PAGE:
TB is an advocate of whole house ventilating dehumidifiers, and for the type of dwelling you have in mind to construct, could be a very good option for you. Tight, well insulated homes greatly increase the need for mechanical ventilation via outdoor air. Most of us don't live in houses like this, but you are intentionally building one like this, so yes, weigh your options. The ventilating dehumidifier gives you ventilation when you don't have a high cooling load.

    In winter, fresh air ventilation won't require dehumidification on most days, but you still need the fresh air. The trick is to introduce enough fresh air without drying the air out in your house. For well sealed homes, the challenge is too keep the air inside them from become too swampy in winter, so ventilating with fresh air alone is a good strategy. In summer, outside of a ventilating dehumidifier, a fresh air intake requires the a/c to run, otherwise it just sucks in moist air from outdoors, which in Lufkin can be VERY moist in summer.
    • Electricity makes refrigeration happen.
    • Refrigeration makes the HVAC psychrometric process happen.
    • HVAC pyschrometrics is what makes indoor human comfort happen...IF the ducts AND the building envelope cooperate.


    A building is NOT beautiful unless it is also comfortable.

  11. #11
    Join Date
    Jun 2003
    Location
    Madison, WI/Cape Coral, FL
    Posts
    6,061
    Quote Originally Posted by jgriggs View Post

    When I say fresh air intake, I know that there are different methods of accomplishing this (ERV, 6 inch "controlled pipe") and am absolutely hoping for advice in that area. TB, is the device you're talking about an ERV or something else?


    TB, should I just do a web search to find the products made by those companies that will accomplish what you suggest? I know that open advertising isn't allowed here, so TB feel free to PM me if there is specific info you feel I should read about the Ultra-Aire/Honeywell devices you are referring to.

    Thanks so much for your time and advice.
    I recommend a whole house ventilating dehumidifier with time controlled fresh air ventilation as basic equipment for your climate. Limit the fresh air to an air change in 5-6 hours and when the home is routinely occupied. If the home gets dry in the winter, reduce the fresh air or add a humidifier. With only 2 occupants, you may need humidification during the coldest weather.
    Part of the controls on the Ultra-Aire is a fresh air ventilating timer. Also the volume of fresh air is adjustable. Another benefit of using make-up fresh air ventilation is your exhaust devices need fresh air to function. The clothes drier, kitchen hood, and bath exhaust fans all need make-up air.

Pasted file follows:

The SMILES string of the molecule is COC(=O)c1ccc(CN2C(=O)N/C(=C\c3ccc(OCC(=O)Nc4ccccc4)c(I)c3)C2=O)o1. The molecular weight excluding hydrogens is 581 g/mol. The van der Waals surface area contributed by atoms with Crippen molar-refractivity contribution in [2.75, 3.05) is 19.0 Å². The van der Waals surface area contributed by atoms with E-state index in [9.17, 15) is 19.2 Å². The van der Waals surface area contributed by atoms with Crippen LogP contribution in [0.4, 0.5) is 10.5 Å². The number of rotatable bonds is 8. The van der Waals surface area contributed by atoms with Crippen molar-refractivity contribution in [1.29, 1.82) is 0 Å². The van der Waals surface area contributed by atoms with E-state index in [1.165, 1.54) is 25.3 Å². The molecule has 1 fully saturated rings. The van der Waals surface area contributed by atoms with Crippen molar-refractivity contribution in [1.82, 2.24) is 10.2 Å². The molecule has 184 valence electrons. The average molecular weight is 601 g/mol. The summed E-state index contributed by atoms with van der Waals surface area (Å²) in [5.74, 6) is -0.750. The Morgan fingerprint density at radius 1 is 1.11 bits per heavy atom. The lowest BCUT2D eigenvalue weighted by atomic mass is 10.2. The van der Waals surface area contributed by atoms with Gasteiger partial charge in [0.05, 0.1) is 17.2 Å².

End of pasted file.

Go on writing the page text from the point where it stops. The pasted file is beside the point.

Regards TB
    Bear Rules: Keep our home <50% RH summer, controls mites/mold and very comfortable.
    Provide 60-100 cfm of fresh air when occupied to purge indoor pollutants and keep window dry during cold weather. T-stat setup/setback +8 hrs. saves energy
    Use +Merv 10 air filter. -Don't forget the "Golden Rule"

  12. #12
    Join Date
    Feb 2011
    Location
    Lufkin, TX
    Posts
    24
    Thanks Shophound. We have quite a lot more humid days than not...even in winter sometimes.

    Would the devices TB is referring to dry the air out in winter? Are you suggesting I need a dehu as well as some other fresh air vent?

  13. #13
    Join Date
    Aug 2003
    Location
    Fort Worth, TX
    Posts
    11,086
    The dehu is downstream from the fresh air intake. A damper can be installed so the dehu can either recirculate indoor air to dehumidify it, or take in outdoor air and dehumidify it as it injects this same air into the house.

    What determines if you can use winter outdoor air to dry your indoor air is outdoor air dew point. Yes, you may hear weather people use the term dew point all the time...now you have a practical reason for it. Any time your outdoor dew point is below ~ 50 to 55 degrees F, you can use that air to lower the humidity levels in your home. It's easy to be fooled in winter by lower temperatures and higher relative humidity readings. That's why I say to go by dew point. The threshold I mentioned above makes it a lot easier to determine when you can ventilate with fresh air only with no requirement to dehumidify.
    • Electricity makes refrigeration happen.
    • Refrigeration makes the HVAC psychrometric process happen.
    • HVAC pyschrometrics is what makes indoor human comfort happen...IF the ducts AND the building envelope cooperate.


    A building is NOT beautiful unless it is also comfortable.